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2000 Land Rover Range Rover Photo
Reviewed by Sue Mead
Editor, The Car Connection
BASE INVOICE
$51,596
BASE MSRP
$58,300
Quick Take
If it's good enough for the queen, it's good enough for us. The original luxury SUV is so good, in... Read more »
N/A out of 10
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If it's good enough for the queen, it's good enough for us. The original luxury SUV is so good, in fact, that it remains the best offering in its segment despite serious competition from Lexus, Lincoln, Mercedes, and most recently, its parent company, BMW.

For year 2000, this upscale sport-utility vehicle that boasts great off-road ability and luxuriant trappings has only minor changes, including trim updates and reduced engine emissions.

Call it stodgy, boxy, or downright imposing, Range Rover's sheet metal (lightweight and rustproof aluminum over a stout steel frame) projects its unflappable, go-anywhere performance. This year, the bolt-on body hardware has been significantly freshened. Body-color bumpers, front spoilers, and exterior mirrors now grace the exterior. Front and rear turn signals and side marker lamps use smoke-gray plastic lenses for a more modern, sporty look, while new headlamps and fog lamps add to the familial resemblance to the newer, more svelte Discovery Series II. The 4.0 SE models now ship with the "Lightning"-design 16-inch alloy wheels. Two new paint hues, Alveston Red and Kent Green, are added this year, and color combinations have been expanded: Whereas in 1999 only certain interior/exterior combinations were produced, customers can now mix and match at will.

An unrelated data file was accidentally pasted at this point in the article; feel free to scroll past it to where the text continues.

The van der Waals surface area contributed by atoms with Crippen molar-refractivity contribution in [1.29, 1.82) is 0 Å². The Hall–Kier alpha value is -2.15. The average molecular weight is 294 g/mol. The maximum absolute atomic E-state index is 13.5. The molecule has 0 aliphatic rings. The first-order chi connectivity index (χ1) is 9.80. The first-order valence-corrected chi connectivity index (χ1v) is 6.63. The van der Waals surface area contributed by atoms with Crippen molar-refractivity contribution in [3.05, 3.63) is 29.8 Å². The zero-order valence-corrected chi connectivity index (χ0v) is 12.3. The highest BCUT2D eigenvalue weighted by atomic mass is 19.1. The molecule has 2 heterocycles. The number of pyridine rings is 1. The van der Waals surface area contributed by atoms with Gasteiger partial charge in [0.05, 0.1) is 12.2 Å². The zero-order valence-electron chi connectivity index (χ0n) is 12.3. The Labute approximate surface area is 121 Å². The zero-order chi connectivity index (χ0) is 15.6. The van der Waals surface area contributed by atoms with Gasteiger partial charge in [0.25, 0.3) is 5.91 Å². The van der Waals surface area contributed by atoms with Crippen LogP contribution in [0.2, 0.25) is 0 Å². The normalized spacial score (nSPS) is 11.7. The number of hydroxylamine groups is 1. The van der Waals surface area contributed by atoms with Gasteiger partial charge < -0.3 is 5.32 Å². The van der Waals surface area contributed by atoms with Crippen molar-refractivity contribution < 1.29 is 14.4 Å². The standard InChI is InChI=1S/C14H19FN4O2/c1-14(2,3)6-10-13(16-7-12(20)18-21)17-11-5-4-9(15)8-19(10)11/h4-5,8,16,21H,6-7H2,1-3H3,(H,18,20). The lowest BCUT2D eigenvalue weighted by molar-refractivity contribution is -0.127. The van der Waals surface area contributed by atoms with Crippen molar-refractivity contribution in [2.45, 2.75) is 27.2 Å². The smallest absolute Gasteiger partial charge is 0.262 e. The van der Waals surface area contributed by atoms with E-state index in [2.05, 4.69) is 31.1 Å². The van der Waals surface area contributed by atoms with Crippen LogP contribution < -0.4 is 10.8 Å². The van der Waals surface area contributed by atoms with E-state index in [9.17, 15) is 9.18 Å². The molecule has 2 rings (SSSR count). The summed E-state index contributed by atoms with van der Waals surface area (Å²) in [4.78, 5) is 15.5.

On this side of the pond, we're treated to two versions of the Range Rover, both assembled in Land Rover's Solihull factory. On paper, the 4.0-liter 188-bhp SE and 4.6-liter 222-bhp HSE differ only in displacement, tires, and mudguards, not to mention $8,000. But on the road, the HSE's 64-lb-ft torque advantage makes all the difference in the world, giving the unhurried Range Rover the guts it needs to compete with the fine powerplants from Lexus and Lincoln, and for that matter, the rest of the globe. Both of Range Rover's engines meet California's Low-Emission Vehicle (LEV) standard this year, thanks to new catalytic converters and secondary air pumps. An electronically controlled automatic is the only transmission offering; it allows manual +/- gear selection or uses a driver-adaptive shifting program when in "drive."

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